Skip Williams' Axe of the Dwarvish Lords

So I recently re-read this adventure from the very end of the 2E AD&D era: "Axe of the Dwarvish Lords" by Skip Williams (published 1999). Basically it's your canonical giant craftily defended goblin lair (see: "Tucker's Kobolds"), set in an abandoned dwarven mountain stronghold, whose leader happens to hold the Axe of the Dwarvish Lords. I'm not sure how it would play out in actual AD&D gaming -- depending on DM adjudications, it could possibly get boring or frustrating (PC levels 13-15).

There's a number of interesting details as I read it. First of all, "2nd Edition" is nowhere on the cover (it just says "Advanced Dungeons & Dragons" on front & back, which I tend to see as admission of the foul taste 2E put in most everyone's mouth). In addition, there's a whole lot of 3E-isms included, so I think we can conclude exactly who was respibsible for certain new things in the 3E core rules:

(1) Opposed ability rolls in a sidebar on p. 5.
(2) Change of the Axe artifact from hammer-backed (1E) to spike-backed.
(3) Repeating crossbows in a sidebar on p. 63 (with nets & garrotes).
(4) Alchemical "thunderpots" (basically grenades, 4d10 damage in 15-ft; p. 183) which I'm assuming got transformed into alchemical "thunderstones" in 3E.
(5) The idea of "items of quality" providing a partial +1 bonus, similar to 3E's masterwork quality; although here it requires an artifact to produce them! (p. 185)
(6) The wacky idea that permanent, at-will powers time out every X-turns and need to be "re-cast" like a spell. That drove me a bit batty when Skip started asserting that for magic items (like a ring of invisibility) in his "Ask the Sage" articles for 3E. (See p. 94)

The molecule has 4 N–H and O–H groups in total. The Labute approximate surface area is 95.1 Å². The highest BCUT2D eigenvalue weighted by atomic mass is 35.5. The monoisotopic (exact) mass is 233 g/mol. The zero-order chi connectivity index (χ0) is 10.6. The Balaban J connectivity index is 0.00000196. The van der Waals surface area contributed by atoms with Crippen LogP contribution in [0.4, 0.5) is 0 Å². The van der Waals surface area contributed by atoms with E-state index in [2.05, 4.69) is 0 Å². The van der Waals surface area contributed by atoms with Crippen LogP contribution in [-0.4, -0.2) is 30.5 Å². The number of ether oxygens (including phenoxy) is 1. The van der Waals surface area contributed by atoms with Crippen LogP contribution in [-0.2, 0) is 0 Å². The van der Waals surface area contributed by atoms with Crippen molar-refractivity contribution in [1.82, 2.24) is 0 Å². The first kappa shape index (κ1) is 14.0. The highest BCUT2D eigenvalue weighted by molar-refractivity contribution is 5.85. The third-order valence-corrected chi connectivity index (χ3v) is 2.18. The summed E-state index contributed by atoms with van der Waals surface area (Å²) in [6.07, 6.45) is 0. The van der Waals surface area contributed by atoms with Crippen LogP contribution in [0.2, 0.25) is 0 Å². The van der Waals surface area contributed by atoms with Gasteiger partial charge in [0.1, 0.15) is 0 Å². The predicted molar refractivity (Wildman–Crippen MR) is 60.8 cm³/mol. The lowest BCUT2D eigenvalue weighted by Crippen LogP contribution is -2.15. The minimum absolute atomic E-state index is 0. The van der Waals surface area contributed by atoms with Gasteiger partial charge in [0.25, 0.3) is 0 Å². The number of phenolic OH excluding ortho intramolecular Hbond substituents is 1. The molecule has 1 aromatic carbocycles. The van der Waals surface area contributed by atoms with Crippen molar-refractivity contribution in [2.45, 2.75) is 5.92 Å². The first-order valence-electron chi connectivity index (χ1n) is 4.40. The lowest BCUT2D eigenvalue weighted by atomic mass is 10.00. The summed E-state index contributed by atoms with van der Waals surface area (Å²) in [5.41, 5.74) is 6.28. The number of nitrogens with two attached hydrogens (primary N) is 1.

Finally, here are things in this adventure which irritate me when I read them.

(1) Volley fire. D&D is set up so that high-level characters mow down whole armes of low-level warriors. That's a primary expectation of the structure of D&D. But every now and then someone doesn't like that assumption, and proposes a mechanic to totally break the rules and let low-level warriors en masse somehow magically damage high-level characters. (See 3E DMG2 "Mob" rules.) Well, you have that here in a "Volley Fire" rule as Skip calls it. Get 2+ goblins together and suddenly their joint fire bypasses all AC and automatically deals damage (save for half). Frankly, I hate it when a D&D mass combat rule completely contradicts the effects of core D&D game mechanics.

(2) Calling hazards non-traps. In a move to gimp rogues' "Find Traps" ability, Skip pulls a rules-lawyerish move and starts calling out a whole bunch of hazards as "non-traps" and therefore impossible to find with the rogue ability. Crumbling pillar? (Not a trap: it's just erosion.) Collapsing ladder? (Not a trap: just poor workmanship.) Exploding gas? (Not a trap: it's an accidental release.) That's weak, man.

(3) Defensive matting. Probably the most ridiculous thing in the adventure, and it's splattered all over the dungeon maps, too. Supposedly these goblins have figured out how to make piles of straw/ hay/ sticks/ detritus a few feet deep, structured so it carries their weight (they walk on top of it), but human-sized adventurers crunch through it -- which (a) slows them, (b) makes noise, (c) pinpoints invisibles, (d) explodes into poison gas from fire, and (e) hides pits, exploding pots, rut grubs, disease, and pungi sticks along the way. I mean -- do I really want to play out all the crap it would take clear this stuff? Do the goblins really fill hundreds of feet of corridors directly outside their sleeping areas with poison/ rot grubs/ disease/ exploding/ poison garbage? Did they really structure every inch of it that perfectly -- and do they never have to haul in a bag of treasure or equipment that causes them to snap through it? Ugh!

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    Dave Bowman